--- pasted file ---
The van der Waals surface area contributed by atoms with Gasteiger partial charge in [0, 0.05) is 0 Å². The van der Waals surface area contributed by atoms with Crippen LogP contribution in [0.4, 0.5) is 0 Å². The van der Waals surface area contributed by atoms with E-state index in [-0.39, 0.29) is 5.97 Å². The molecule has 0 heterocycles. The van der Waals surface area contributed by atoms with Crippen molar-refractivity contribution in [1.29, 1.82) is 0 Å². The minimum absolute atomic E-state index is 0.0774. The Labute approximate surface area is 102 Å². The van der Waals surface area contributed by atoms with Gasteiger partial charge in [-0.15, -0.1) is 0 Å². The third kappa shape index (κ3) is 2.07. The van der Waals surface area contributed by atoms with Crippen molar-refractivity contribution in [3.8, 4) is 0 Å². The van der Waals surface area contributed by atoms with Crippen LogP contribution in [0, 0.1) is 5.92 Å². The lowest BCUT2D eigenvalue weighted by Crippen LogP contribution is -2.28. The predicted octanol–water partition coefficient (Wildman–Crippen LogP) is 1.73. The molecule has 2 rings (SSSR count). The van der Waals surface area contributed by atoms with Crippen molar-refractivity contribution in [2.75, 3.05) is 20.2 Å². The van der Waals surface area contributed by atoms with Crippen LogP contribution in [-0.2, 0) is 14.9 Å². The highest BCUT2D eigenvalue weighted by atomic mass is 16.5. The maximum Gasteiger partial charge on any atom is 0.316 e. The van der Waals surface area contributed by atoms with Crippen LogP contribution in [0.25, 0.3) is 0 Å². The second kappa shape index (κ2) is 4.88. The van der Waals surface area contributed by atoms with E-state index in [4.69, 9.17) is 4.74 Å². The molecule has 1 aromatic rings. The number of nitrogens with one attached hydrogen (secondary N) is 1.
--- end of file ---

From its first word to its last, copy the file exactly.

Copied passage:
The van der Waals surface area contributed by atoms with Gasteiger partial charge in [0, 0.05) is 0 Å². The van der Waals surface area contributed by atoms with Crippen LogP contribution in [0.4, 0.5) is 0 Å². The van der Waals surface area contributed by atoms with E-state index in [-0.39, 0.29) is 5.97 Å². The molecule has 0 heterocycles. The van der Waals surface area contributed by atoms with Crippen molar-refractivity contribution in [1.29, 1.82) is 0 Å². The minimum absolute atomic E-state index is 0.0774. The Labute approximate surface area is 102 Å². The van der Waals surface area contributed by atoms with Gasteiger partial charge in [-0.15, -0.1) is 0 Å². The third kappa shape index (κ3) is 2.07. The van der Waals surface area contributed by atoms with Crippen molar-refractivity contribution in [3.8, 4) is 0 Å². The van der Waals surface area contributed by atoms with Crippen LogP contribution in [0, 0.1) is 5.92 Å². The lowest BCUT2D eigenvalue weighted by Crippen LogP contribution is -2.28. The predicted octanol–water partition coefficient (Wildman–Crippen LogP) is 1.73. The molecule has 2 rings (SSSR count). The van der Waals surface area contributed by atoms with Crippen molar-refractivity contribution in [2.75, 3.05) is 20.2 Å². The van der Waals surface area contributed by atoms with Crippen LogP contribution in [-0.2, 0) is 14.9 Å². The highest BCUT2D eigenvalue weighted by atomic mass is 16.5. The maximum Gasteiger partial charge on any atom is 0.316 e. The van der Waals surface area contributed by atoms with Crippen LogP contribution in [0.25, 0.3) is 0 Å². The second kappa shape index (κ2) is 4.88. The van der Waals surface area contributed by atoms with E-state index in [4.69, 9.17) is 4.74 Å². The molecule has 1 aromatic rings. The number of nitrogens with one attached hydrogen (secondary N) is 1.